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COA denies correction of sentencing order in dismissal

November 2, 2016

Because the plain language of Indiana Trial Rule 41(B) states that a dismissal operates as an adjudication upon the merits, the Indiana Court of Appeals found there is no need to remand a man’s case to correct his sentencing order as he claimed.

James L. McGraw got into an argument with Kristen Lance on Sept. 6, 2015, as she was removing her belongings from McGraw’s home. The two used to date, and she had lived with McGraw for part of the time when they were together. Lance’s mother went with her to McGraw’s home to get her stuff, during which McGraw came home. The two got into an argument outside and witnesses saw McGraw strike Lance in the face with the back of his hand.

McGraw was charged with two counts of Level 5 felony battery resulting in bodily injury to a pregnant woman and one count of Class A misdemeanor domestic battery. At a bench trial in February 2016, Lance was declared as an unavailable witness because she had invoked her Fifth Amendment rights to specific questions about McGraw’s bank account, and the state did not offer use immunity to her.

Her testimony was stricken from the trial and McGraw moved for involuntary dismissal of the charges under Trial Rule 41(B), which the court granted. The state was allowed to proceed with the lesser-included charge of Class A misdemeanor battery on one of the felony charges, for which McGraw was found guilty.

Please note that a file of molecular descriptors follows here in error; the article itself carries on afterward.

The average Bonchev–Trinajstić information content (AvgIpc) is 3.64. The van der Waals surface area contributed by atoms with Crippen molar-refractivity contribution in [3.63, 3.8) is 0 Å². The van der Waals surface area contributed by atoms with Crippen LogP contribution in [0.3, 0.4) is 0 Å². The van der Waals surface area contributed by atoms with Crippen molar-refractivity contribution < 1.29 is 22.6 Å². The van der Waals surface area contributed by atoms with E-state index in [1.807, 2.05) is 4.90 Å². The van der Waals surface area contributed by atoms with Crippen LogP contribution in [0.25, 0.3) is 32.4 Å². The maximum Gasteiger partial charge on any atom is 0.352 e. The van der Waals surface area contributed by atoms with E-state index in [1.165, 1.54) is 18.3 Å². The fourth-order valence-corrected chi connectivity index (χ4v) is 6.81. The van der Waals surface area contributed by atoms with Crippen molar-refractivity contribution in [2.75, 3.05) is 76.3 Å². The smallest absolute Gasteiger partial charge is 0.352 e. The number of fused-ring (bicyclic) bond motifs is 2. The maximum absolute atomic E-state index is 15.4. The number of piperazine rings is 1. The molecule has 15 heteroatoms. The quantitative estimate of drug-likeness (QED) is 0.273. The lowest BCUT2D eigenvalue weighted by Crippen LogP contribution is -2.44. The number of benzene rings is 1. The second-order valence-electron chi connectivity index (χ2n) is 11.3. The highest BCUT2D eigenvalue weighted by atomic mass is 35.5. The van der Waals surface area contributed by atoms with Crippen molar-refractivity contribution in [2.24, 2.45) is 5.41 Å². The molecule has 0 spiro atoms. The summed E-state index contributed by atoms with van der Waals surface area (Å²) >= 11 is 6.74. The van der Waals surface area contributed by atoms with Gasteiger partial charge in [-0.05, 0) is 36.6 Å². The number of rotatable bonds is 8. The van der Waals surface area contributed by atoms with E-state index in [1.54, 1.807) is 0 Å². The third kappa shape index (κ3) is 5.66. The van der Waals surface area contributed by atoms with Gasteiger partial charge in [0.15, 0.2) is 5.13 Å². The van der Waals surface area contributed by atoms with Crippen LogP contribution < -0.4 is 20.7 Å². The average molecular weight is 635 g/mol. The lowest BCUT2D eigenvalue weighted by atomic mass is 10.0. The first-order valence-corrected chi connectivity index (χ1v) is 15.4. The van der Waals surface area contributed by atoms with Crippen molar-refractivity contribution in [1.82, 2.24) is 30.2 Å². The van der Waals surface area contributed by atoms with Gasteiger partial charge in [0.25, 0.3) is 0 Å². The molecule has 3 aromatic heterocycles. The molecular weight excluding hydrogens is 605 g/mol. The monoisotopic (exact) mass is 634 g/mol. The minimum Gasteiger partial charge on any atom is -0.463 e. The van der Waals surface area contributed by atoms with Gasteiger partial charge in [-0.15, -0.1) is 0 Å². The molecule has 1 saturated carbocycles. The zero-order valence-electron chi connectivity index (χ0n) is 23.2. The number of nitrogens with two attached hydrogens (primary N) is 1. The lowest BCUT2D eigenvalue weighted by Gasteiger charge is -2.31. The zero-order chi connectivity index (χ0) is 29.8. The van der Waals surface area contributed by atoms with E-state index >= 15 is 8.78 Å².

His appeal Wednesday deals with the sentencing order. He claimed while it shows the original charges were dismissed, it doesn’t designate that the dismissal of the charges constituted an adjudication of the charges on the merits. The state argued remand is unnecessary because Indiana’s successive prosecution and joined statutes would bar it from attempting to re-prosecute the dismissed charges.

“Indiana Trial Rule 41(B) clearly states that unless the trial court’s order specifies otherwise, a dismissal under Trial Rule 41(B) ‘operates as an adjudication upon the merits.’ In this case, the trial court’s order does not specify otherwise. As such, we conclude that there is no need to remand the case to correct the sentencing order,” Judge Cale Bradford wrote in James L. McGraw v. State of Indiana, 49A02-1603-CR-566.
 

 

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